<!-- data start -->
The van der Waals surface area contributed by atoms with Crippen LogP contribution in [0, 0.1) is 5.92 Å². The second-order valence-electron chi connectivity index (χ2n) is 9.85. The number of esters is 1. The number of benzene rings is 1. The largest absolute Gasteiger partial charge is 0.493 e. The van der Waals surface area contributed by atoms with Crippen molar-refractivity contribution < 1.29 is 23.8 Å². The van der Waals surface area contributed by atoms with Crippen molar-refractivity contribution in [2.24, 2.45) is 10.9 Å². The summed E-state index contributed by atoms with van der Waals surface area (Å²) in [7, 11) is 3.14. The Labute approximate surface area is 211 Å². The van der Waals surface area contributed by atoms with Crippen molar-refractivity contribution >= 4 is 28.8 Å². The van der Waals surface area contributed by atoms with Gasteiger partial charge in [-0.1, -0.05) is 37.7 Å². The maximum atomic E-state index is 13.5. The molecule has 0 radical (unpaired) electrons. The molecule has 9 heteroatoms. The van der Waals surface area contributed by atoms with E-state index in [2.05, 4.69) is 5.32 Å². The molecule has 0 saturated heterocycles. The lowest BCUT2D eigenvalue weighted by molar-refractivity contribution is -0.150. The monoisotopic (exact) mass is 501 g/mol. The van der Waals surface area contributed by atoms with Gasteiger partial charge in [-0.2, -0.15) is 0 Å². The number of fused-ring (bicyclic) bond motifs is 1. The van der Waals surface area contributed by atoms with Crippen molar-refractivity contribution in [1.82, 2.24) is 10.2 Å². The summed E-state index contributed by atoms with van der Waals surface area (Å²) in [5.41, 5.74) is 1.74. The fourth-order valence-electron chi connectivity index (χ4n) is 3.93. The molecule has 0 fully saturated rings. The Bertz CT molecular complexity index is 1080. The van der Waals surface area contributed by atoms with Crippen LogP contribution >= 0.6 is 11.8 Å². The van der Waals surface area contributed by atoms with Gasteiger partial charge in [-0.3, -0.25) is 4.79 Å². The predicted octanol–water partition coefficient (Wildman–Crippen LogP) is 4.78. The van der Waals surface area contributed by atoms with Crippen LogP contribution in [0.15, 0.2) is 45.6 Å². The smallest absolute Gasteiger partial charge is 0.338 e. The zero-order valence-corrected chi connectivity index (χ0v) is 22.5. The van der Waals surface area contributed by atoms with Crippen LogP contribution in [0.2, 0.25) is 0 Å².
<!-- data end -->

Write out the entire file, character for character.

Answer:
The van der Waals surface area contributed by atoms with Crippen LogP contribution in [0, 0.1) is 5.92 Å². The second-order valence-electron chi connectivity index (χ2n) is 9.85. The number of esters is 1. The number of benzene rings is 1. The largest absolute Gasteiger partial charge is 0.493 e. The van der Waals surface area contributed by atoms with Crippen molar-refractivity contribution < 1.29 is 23.8 Å². The van der Waals surface area contributed by atoms with Crippen molar-refractivity contribution in [2.24, 2.45) is 10.9 Å². The summed E-state index contributed by atoms with van der Waals surface area (Å²) in [7, 11) is 3.14. The Labute approximate surface area is 211 Å². The van der Waals surface area contributed by atoms with Crippen molar-refractivity contribution >= 4 is 28.8 Å². The van der Waals surface area contributed by atoms with Gasteiger partial charge in [-0.1, -0.05) is 37.7 Å². The maximum atomic E-state index is 13.5. The molecule has 0 radical (unpaired) electrons. The molecule has 9 heteroatoms. The van der Waals surface area contributed by atoms with E-state index in [2.05, 4.69) is 5.32 Å². The molecule has 0 saturated heterocycles. The lowest BCUT2D eigenvalue weighted by molar-refractivity contribution is -0.150. The monoisotopic (exact) mass is 501 g/mol. The van der Waals surface area contributed by atoms with Gasteiger partial charge in [-0.2, -0.15) is 0 Å². The number of fused-ring (bicyclic) bond motifs is 1. The van der Waals surface area contributed by atoms with Crippen molar-refractivity contribution in [1.82, 2.24) is 10.2 Å². The summed E-state index contributed by atoms with van der Waals surface area (Å²) in [5.41, 5.74) is 1.74. The fourth-order valence-electron chi connectivity index (χ4n) is 3.93. The molecule has 0 fully saturated rings. The Bertz CT molecular complexity index is 1080. The van der Waals surface area contributed by atoms with Crippen LogP contribution >= 0.6 is 11.8 Å². The van der Waals surface area contributed by atoms with Gasteiger partial charge in [-0.3, -0.25) is 4.79 Å². The predicted octanol–water partition coefficient (Wildman–Crippen LogP) is 4.78. The van der Waals surface area contributed by atoms with Crippen LogP contribution in [0.15, 0.2) is 45.6 Å². The smallest absolute Gasteiger partial charge is 0.338 e. The zero-order valence-corrected chi connectivity index (χ0v) is 22.5. The van der Waals surface area contributed by atoms with Crippen LogP contribution in [0.2, 0.25) is 0 Å².